My idea is that one should never ridicule the beliefs of others. How do you feel about that?

  5. mock believers? hogwash. we mock belief. it's believers who choose to ignore the difference.

  6. all right, now that i've some more time on my hands i can go into more detail.

    one should never ridicule the beliefs of others? garbage, mike. that's special pleading, it's asking that nothing should ever be questioned, or at least not questioned vigorously if somebody else really wants it to not be questioned; that approach kills critical inquiry. i might agree that one should never ridicule other people's beliefs unless they are ridiculous ones.

    i mean, look at the Flying Spaghetti Monster. now there's a belief system deliberately constructed to be ridiculous. would you try telling me that, if some bunch of people somewhere (how many?) began to earnestly believe that rot, we should not point and laugh at their beliefs? and this presumably just because they earnestly believe it??!!

    or, let's pick a real-world example. transubstantiation. catholics really believe (well, they're officially supposed to!) that a cheap cracker turns into human flesh because a witch doctor mumbles magic words at it. even though there's no way to tell any difference with any real world measuring tools, they really believe (unless they're hypocrites about the tenets of their faith!) that the "important" part of the cracker turns into human flesh.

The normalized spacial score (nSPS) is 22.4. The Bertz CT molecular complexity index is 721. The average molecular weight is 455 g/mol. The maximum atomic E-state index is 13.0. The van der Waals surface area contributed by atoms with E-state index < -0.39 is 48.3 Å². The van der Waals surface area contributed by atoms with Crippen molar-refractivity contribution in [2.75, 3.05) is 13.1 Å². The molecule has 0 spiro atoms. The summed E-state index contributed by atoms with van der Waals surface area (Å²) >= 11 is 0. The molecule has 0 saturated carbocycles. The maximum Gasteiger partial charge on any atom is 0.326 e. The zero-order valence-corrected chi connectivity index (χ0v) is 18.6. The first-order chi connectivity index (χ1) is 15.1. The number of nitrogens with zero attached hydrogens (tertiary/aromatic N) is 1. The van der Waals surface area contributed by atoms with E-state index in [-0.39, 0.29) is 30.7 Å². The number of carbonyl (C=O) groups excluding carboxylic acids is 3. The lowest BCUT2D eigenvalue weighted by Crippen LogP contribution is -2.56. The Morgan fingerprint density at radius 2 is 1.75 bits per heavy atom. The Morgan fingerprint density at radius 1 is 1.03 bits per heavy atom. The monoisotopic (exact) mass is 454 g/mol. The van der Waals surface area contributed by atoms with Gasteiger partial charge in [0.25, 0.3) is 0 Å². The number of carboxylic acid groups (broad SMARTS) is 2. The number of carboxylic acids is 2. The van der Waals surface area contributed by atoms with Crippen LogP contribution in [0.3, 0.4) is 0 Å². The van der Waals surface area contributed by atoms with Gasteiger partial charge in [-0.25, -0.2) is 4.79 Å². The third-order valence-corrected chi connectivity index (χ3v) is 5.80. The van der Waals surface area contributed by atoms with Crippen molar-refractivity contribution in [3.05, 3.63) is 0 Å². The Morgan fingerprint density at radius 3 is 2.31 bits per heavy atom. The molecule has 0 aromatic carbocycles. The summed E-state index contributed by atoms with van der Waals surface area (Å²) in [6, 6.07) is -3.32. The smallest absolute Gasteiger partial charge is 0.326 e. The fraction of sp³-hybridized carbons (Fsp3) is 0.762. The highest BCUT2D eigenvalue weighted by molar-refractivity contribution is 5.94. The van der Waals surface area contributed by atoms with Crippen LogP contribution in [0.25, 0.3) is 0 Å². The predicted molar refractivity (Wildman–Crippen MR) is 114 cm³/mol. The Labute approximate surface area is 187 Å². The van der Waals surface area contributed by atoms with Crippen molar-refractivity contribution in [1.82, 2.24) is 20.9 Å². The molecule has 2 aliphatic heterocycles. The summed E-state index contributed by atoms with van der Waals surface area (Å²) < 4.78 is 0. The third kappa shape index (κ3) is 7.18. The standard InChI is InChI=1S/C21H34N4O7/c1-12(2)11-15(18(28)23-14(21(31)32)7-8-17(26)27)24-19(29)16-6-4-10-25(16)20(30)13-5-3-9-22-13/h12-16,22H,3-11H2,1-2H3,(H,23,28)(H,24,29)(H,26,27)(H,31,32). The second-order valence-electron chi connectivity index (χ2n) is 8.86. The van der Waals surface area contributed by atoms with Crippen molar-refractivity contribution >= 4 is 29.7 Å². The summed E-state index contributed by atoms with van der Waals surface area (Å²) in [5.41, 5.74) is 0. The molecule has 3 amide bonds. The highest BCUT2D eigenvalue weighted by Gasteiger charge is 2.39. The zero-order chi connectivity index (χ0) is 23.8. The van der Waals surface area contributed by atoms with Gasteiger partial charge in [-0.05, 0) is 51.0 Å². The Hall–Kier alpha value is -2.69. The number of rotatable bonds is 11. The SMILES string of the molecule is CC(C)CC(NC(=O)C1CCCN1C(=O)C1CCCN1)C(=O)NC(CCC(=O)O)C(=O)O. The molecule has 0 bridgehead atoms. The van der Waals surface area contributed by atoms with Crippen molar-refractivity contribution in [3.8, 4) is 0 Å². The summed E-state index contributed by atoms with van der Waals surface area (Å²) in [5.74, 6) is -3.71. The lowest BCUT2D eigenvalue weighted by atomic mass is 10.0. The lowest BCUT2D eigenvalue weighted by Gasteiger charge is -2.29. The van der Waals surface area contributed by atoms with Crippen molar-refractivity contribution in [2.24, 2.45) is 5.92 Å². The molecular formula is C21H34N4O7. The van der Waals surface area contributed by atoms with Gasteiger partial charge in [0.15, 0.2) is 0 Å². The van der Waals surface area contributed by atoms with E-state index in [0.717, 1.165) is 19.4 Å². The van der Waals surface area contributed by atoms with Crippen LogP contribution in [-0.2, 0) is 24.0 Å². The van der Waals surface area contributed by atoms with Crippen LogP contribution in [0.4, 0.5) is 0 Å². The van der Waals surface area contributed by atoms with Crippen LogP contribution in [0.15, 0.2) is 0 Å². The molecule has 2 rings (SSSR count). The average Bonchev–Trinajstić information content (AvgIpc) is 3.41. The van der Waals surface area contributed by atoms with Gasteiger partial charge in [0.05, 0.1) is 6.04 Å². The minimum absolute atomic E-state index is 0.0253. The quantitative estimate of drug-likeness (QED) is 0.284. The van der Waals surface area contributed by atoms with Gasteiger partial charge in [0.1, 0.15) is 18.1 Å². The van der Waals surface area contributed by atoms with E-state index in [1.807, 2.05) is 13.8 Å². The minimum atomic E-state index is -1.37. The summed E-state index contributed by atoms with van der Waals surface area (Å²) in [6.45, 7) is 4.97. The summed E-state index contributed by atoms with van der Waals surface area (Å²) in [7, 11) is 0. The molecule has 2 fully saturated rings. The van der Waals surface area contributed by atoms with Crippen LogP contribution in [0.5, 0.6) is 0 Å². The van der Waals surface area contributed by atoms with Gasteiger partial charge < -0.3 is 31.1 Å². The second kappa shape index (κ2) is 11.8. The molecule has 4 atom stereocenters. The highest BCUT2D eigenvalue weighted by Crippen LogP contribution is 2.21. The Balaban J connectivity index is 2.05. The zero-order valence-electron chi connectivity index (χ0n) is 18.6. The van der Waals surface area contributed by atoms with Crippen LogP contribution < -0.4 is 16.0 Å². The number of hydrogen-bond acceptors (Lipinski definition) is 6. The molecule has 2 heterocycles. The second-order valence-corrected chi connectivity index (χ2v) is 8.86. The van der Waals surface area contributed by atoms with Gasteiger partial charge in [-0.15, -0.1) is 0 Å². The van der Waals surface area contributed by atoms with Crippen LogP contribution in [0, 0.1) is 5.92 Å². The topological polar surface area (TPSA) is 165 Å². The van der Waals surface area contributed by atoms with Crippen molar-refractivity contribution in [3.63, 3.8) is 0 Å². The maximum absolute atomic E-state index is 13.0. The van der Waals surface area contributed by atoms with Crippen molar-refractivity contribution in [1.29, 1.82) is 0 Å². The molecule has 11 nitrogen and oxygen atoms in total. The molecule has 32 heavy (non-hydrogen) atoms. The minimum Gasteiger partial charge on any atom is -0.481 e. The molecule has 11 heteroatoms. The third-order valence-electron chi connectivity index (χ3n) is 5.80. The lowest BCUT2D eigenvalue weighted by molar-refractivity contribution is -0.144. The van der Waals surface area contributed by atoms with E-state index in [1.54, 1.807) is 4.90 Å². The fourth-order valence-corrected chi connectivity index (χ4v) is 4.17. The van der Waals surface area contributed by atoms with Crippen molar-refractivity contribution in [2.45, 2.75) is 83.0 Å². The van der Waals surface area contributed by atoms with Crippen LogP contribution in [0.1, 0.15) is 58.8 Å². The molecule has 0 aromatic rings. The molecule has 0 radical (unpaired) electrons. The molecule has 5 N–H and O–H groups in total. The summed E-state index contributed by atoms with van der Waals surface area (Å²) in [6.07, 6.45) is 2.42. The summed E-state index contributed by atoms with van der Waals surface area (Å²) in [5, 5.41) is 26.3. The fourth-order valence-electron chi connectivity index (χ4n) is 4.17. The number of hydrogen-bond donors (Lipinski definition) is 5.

oh, and that it's morally acceptable to eat it, regardless. that, in fact, it's not morally acceptable to do anything else with it.

    i mean, is that not a belief tailor-made for rousing ridicule? of course it is! this notion that we shouldn't hurt people's precious fee-fees by laughing at them when they say, do, and believe in obviously laughable things is itself deserving of ridicule.

    if people don't like being mocked, let them stop acting so ridiculously; it isn't all that hard. better yet, let them develop some maturity and self-respect, with which to realize being laughed at will not kill them. best of all, let them understand that their beliefs are ridiculous, and why, and then let them decide to either keep or discard said beliefs with that understanding firmly in mind. but how are they to ever come to any of this development if their insanity is not first pointed out to them?

    nothing should be above criticism; no, not even above ridicule. nothing should ever be held sacred, or considered holy. "sacred" and "holy" are nothing but code words for the phrase "don't laugh at me! i can't deal with laughter! my bully-boy scheme to become high priest falls apart if you laugh at it!". if anything in reality ever actually was "holy" (whatever that word really means --- have you ever seen a non-circular definition of it?) then it could certainly stand up to laughter. if it can't, we need to laugh it down, for our own sakes.

  7. Nomen, You have truly left me speechless. Thanks for the comment.